“And of the angels he saith, Who maketh his angels spirits, and his ministers a flame of fire.”
King James Version (KJV)
1:7 Who maketh his angels - This implies, they are only creatures, whereas the Son is eternal, #Heb 1:8|; and the Creator himself, #Heb 1:10|. Spirits and a flame of fire - Which intimates not only their office, but also their nature; which is excellent indeed, the metaphor being taken from the most swift, subtle, and efficacious things on earth; but nevertheless infinitely below the majesty of the Son. #Psa 104:4|.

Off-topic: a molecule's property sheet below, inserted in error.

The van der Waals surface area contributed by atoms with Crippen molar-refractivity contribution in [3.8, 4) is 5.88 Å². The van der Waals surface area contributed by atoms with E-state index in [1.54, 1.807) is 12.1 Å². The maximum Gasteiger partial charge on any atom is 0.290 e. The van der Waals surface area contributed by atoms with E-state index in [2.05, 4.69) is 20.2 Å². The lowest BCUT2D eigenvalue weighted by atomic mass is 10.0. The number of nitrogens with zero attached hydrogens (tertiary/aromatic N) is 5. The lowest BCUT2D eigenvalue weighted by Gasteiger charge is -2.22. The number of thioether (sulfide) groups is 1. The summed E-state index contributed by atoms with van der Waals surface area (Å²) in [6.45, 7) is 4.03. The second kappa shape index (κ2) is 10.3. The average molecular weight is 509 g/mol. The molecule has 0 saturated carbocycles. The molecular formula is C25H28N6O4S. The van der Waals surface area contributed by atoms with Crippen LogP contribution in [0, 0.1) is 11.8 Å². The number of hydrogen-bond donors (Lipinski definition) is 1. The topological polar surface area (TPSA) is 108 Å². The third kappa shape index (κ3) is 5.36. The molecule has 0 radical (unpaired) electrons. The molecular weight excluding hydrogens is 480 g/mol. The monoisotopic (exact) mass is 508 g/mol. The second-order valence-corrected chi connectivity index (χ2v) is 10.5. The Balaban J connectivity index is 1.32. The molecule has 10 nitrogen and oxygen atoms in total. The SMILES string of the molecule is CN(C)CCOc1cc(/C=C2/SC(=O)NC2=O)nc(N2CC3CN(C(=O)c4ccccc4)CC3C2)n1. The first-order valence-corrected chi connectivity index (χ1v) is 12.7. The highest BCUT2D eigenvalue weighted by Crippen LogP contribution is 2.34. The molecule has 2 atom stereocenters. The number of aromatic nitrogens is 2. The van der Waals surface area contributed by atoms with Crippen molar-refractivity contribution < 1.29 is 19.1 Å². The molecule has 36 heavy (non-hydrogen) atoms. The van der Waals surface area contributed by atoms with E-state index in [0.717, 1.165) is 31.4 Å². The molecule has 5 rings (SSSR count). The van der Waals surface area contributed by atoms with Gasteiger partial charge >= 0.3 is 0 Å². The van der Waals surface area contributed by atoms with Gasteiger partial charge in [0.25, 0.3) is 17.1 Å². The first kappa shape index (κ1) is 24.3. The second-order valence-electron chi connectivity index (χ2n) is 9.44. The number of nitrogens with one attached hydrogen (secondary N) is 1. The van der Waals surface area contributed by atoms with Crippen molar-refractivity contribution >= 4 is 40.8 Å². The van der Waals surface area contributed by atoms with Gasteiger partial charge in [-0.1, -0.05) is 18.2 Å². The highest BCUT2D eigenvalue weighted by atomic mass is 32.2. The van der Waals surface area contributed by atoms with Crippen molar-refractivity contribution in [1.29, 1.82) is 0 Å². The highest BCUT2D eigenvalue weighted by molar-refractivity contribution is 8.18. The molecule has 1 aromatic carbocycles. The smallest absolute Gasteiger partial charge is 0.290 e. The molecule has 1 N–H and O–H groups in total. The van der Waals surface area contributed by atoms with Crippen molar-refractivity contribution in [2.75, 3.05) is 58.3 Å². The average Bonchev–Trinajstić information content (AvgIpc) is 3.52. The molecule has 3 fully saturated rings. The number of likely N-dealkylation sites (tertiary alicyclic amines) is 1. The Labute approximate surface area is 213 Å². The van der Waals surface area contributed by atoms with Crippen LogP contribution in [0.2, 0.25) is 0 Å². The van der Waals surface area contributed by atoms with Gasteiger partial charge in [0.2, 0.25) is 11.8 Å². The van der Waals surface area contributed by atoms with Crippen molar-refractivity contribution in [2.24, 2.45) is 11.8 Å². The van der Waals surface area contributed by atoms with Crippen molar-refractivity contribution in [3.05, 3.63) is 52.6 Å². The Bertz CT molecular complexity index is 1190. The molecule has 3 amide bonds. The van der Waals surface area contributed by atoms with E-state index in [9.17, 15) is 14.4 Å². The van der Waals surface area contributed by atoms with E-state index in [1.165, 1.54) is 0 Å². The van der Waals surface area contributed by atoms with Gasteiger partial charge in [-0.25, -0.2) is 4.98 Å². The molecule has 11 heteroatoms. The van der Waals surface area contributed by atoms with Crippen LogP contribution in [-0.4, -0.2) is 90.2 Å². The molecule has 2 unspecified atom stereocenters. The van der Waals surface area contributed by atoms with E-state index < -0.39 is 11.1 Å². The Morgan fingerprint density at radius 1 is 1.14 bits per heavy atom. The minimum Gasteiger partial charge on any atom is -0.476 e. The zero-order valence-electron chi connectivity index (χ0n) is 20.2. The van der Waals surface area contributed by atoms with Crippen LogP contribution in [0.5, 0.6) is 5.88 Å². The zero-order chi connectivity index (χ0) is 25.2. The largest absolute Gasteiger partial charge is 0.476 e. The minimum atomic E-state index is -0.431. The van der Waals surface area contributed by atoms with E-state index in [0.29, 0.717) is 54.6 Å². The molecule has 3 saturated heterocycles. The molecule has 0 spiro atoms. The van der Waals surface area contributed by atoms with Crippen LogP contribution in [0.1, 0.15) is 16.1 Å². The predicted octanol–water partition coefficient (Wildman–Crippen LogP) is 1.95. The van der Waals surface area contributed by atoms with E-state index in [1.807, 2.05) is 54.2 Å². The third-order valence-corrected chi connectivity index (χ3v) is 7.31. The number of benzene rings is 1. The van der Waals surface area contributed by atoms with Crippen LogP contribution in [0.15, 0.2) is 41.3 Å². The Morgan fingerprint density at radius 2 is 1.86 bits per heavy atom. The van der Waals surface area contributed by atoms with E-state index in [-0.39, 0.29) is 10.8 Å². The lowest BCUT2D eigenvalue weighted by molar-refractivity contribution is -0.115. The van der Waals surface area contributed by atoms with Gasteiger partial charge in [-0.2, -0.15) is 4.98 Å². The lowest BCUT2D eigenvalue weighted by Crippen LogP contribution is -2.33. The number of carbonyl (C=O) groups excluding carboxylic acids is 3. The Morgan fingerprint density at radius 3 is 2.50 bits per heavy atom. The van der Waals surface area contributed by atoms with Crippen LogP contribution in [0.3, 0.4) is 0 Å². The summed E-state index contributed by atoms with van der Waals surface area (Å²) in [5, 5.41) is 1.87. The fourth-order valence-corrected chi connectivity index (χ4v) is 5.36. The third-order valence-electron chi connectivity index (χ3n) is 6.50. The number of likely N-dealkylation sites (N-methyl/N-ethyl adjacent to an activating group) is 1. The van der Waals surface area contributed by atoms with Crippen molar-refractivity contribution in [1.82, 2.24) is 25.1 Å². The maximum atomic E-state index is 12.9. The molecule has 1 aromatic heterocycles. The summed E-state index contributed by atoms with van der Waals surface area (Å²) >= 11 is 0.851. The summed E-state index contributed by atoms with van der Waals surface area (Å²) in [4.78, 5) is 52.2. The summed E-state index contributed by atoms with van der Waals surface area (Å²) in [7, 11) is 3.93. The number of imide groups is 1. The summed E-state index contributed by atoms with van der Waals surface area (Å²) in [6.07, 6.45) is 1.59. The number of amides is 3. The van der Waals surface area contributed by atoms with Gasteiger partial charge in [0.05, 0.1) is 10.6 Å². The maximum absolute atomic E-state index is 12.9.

Heb 1:7 And of the angels he saith. The quotations made show how God speaks to and of the Son, but quite different are the words used of the angels. Who maketh his angels spirits, and his ministers a flame of fire. In the Revised Version we have "winds" instead of "spirits". The Greek word is "Pneumata", a word which uniformly in the New Testament means "spirit", and "spirits" in the plural, and I believe that "spirits" is the better rendering. The passage is quoted from Ps 104:4, and means that he maketh spirits his messengers, or angels, and flaming ones (the burning seraphs) his ministers. It is incongruous with the thought to introduce into the passage winds and lightnings, natural phenomena, when the theme is the status of angel intelligences.